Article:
Dress to impress. In that brief moment before your future customer scrolls on by, your ad’s design says more than you might think! Much like your outfit for an interview, the colors, fonts, and visuals you choose affect how your audience perceives you.
A bad design will muddy your message. A good design will elevate it.
Below are some best practices for thoughtful, intentional design to help elevate the message in your next ad campaign.
Design Tip #1
Less is More: Be Intentional and Concise.
Avoid walls of text. It may be tempting to copy/paste the language from your landing page into your ad, but remember, we aren’t working with the same amount of real estate. Two or three sentences in a small space can quickly become an indigestible amount of text, disengaging your audience before they read a single word. Be intentional and concise with your messaging.
Cut your contact information. Unlike print advertising, digital ads are meant to be clicked. Save precious space by cutting your contact information. It’s a better user experience to click-through to a landing page, rather than manually typing out an email address or phone number.
Design Tip #2
Use a Strong Type Hierarchy.
Be distinct with your headline, subheadline, and call-to-action. Similar to the dreaded wall of text, a lack of distinctive hierarchy can be difficult for users to consume. Instead, use color, spacing, font weights (ex. light, normal, bold), font sizes, capital cases (uppercase vs. lowercase), and even different font families to create contrast.
Be careful not to overdo it though. It’s easy to go overboard and use too many distinctions, which leads to a lack of unity and cohesiveness. Stick to one or two different elements, such as color and size or color and font weight.
Choose an alignment and stay consistent. Use only one alignment (ex. left, right, center) for a design that looks clean.
Design Tip #3
Visuals Aren’t Filler: Tell Your Story.
A visual shouldn’t be used as filler. Your visual plays a huge part in the message you are communicating. Think about what you are trying to convey and to what audience.
Consider the connotations. Sometimes we are so focused on the subject of an image that we forget the background has something to say too. You don’t want to accidentally include an extra factor that confuses your message. For example, if you were advertising for a coffee machine, you wouldn’t want to photograph it at night unless your message was specifically related to drinking coffee at night.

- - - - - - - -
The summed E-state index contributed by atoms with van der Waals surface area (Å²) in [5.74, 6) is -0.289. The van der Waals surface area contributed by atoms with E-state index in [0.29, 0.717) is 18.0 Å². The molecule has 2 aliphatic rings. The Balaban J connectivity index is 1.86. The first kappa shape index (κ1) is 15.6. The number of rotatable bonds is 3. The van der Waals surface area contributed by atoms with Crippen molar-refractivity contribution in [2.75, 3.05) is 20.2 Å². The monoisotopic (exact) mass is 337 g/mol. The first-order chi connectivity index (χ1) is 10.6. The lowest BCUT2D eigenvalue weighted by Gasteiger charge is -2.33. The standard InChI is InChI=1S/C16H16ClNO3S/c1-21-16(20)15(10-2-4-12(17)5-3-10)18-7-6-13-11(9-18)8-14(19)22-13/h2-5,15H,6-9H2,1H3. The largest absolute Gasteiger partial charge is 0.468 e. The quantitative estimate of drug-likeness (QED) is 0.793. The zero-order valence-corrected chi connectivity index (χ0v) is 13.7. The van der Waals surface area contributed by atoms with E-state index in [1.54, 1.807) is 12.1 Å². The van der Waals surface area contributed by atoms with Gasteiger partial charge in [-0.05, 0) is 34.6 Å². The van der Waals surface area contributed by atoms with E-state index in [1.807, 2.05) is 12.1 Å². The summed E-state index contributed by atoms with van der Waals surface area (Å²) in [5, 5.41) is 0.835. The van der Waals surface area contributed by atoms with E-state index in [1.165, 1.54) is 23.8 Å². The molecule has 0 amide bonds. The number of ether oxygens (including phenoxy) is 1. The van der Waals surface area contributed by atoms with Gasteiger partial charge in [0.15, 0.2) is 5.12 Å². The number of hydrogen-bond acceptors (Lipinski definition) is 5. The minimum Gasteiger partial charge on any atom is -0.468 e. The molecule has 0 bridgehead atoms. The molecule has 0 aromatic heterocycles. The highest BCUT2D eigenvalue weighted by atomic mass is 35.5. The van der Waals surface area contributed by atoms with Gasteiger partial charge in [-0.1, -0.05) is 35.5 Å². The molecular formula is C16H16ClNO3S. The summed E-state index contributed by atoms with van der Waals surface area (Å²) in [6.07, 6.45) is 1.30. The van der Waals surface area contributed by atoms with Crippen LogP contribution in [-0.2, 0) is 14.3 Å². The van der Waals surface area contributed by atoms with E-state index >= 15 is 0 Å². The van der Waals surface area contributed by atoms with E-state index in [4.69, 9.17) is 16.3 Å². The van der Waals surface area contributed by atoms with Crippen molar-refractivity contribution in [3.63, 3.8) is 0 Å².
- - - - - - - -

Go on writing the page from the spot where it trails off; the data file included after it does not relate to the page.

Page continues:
Make use of negative space. Seek out images that have negative space (the empty space around the subject). Positioning text in a thoughtful manner creates a relationship between the words and graphics.
Show, don’t tell. People smiling directly into the camera can be nice, but a more elegant approach is to show candid shots of people interacting with your product or their environment. Candid shots are relatable and allow the audience to place themselves in the story you’re telling. My favorite resource for beautiful, commercial-free photography is unsplash.com.
Design Tip #4
Be Obvious With Your Call-To-Action.
Make it look clickable. Create a visual indication that your ad is clickable, whether it be a literal button, an arrow, or a classic underlined hyperlink. (See, you just tried to click that, right?)
Be specific. Tell your audience why they should click your ad. A call-to-action such as “register now” or “book today” is more engaging than a “click here to learn more”.
Sometimes design is seen as arbitrary or just the icing on the cake. But design is an important component in positioning yourself as a credible, professional communicator. Remember to make intentional design choices that clearly speak to your target audience.
And finally, I hope these tips prove useful for your next ad campaign!
Lead Designer at BulletinHealthcare